Photo credit: Cheeming Boey

Photo credit: Cheeming Boey

reblogged from SoftArtisans

When I chose Riparian Data, I had no idea what I was getting into. I showed up to my first day excited to organize filing cabinets and get print outs. I can get a mean cup of coffee or drop something off at the post office in under 2 minutes. Much to my dismay, there were no filing cabinets, and developers got their own coffee. I didn’t even realize we had a printer for the first four weeks. 

Instead the team expected me to write code. 

Not just any code, though, they wanted me to write actual code for the app. I realized they were a little confused and tried to explain to them that I was an intern. They just didn’t get it and kept trying to give me real work, as if they actually expected me to provide productive contributions.

After talking to a few friends, I realized how unlucky I was. One has to play with the company’s app all day everyday without ever seeing the code. Another does have to work on code, but, not to worry, it will never actually touch his company’s product (phew!). I need to acknowledge, though, that it could be so much worse. One friend has been tasked with creating an entire web application for his company. Not only must he code, but he must design and plan an application for actual use. Dreadful, I know.

Really, though, internships are pretty sweet. I get 2 months to check out a company and work with their full time devs on a real product. I’m expected to jump right in and learn as I go. I came in with zero iOS experience and was supposed to spend my first few days simply learning Objective C and Xcode (the IDE for Apple Apps). Over the past month, I’ve worked on everything from finding the best way of connecting the server to our database to localizing our app so it could potentially be translated into other languages.

For college kids like me, internships are like the 90-Day Money Back Guarantees of the working world. We get the chance to jump into a company and see it from the inside. It is about more than just getting to do “real world” code. It also gives us a glimpse into how companies really function and what type of company matches our personality. Some of my friends loved the idea of working at a huge company with products that play a part of our everyday life, so they went to Facebook or Google. A few others were interested in the startup culture, so they found tiny startups to work for.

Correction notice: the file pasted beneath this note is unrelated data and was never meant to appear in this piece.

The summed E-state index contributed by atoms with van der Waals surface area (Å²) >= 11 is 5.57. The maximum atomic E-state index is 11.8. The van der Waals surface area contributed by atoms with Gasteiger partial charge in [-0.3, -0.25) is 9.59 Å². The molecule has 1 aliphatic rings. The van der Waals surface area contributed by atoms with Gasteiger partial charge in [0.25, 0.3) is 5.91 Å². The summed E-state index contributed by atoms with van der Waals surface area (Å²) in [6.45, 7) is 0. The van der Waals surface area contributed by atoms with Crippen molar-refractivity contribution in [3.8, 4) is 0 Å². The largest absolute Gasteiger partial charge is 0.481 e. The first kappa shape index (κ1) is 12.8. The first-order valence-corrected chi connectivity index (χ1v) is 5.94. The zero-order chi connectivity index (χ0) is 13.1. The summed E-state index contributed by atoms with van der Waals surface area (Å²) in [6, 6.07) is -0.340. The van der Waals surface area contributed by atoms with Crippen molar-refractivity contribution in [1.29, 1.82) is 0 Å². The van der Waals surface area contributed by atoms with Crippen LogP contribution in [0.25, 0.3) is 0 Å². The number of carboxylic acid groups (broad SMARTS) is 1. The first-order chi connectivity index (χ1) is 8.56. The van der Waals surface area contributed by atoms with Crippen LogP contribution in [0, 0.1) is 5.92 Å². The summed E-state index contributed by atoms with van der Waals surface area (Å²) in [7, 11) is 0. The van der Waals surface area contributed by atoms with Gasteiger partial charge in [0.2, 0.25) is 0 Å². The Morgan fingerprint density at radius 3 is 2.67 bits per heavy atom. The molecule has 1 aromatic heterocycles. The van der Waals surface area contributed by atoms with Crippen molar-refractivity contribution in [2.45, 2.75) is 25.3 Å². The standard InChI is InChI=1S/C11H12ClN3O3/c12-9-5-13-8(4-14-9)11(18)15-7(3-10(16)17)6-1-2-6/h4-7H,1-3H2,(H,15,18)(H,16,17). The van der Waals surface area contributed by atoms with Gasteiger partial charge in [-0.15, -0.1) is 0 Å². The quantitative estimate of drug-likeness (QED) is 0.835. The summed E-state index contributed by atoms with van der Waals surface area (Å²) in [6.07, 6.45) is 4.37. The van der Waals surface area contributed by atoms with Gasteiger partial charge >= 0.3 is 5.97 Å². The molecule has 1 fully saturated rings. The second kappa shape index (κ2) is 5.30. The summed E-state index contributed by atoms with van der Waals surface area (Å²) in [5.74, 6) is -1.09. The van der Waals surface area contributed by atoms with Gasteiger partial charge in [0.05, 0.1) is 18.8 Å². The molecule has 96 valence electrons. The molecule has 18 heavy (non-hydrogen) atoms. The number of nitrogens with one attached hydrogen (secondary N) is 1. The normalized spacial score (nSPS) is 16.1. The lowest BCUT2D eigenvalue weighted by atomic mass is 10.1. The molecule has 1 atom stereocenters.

With my friends working all over the place, I’ve been asking them about their experiences and teams. For this post, I decided to send out a little survey to get a little bit of a bigger picture on my friend’s internships. I received about 60 responses, mostly from Olin students. Here are the questions along with the most common answer:

  • What type of internship is it? Computer Engineering/Software
  • Given the chance, would you return to this company? Yes
  • On a scale from 1-10, how much responsibility are you given compared to a full-time employee? 7.317
  • Was this internship your first choice? Yes
  • What class are you in? 2015
  • How large is the company? 15-50 People or 1000+ People

I found a few interesting stats when I started to punch the numbers. 

Interns at software internships were given the most responsibilities, while interns at Mechanical Engineering internships were given the least.
Interns at their first choice internship were given significantly more responsibility than other interns.
internship return rates.png

Interns at mid-size companies are the most likely to return.

internship treatment.png
Interns have a much higher chance of returning to their company if it was their first choice.

As much as I’d love to keep playing with the data, my team has just given me more code to write. Ugghhh this is the worst :-).

 

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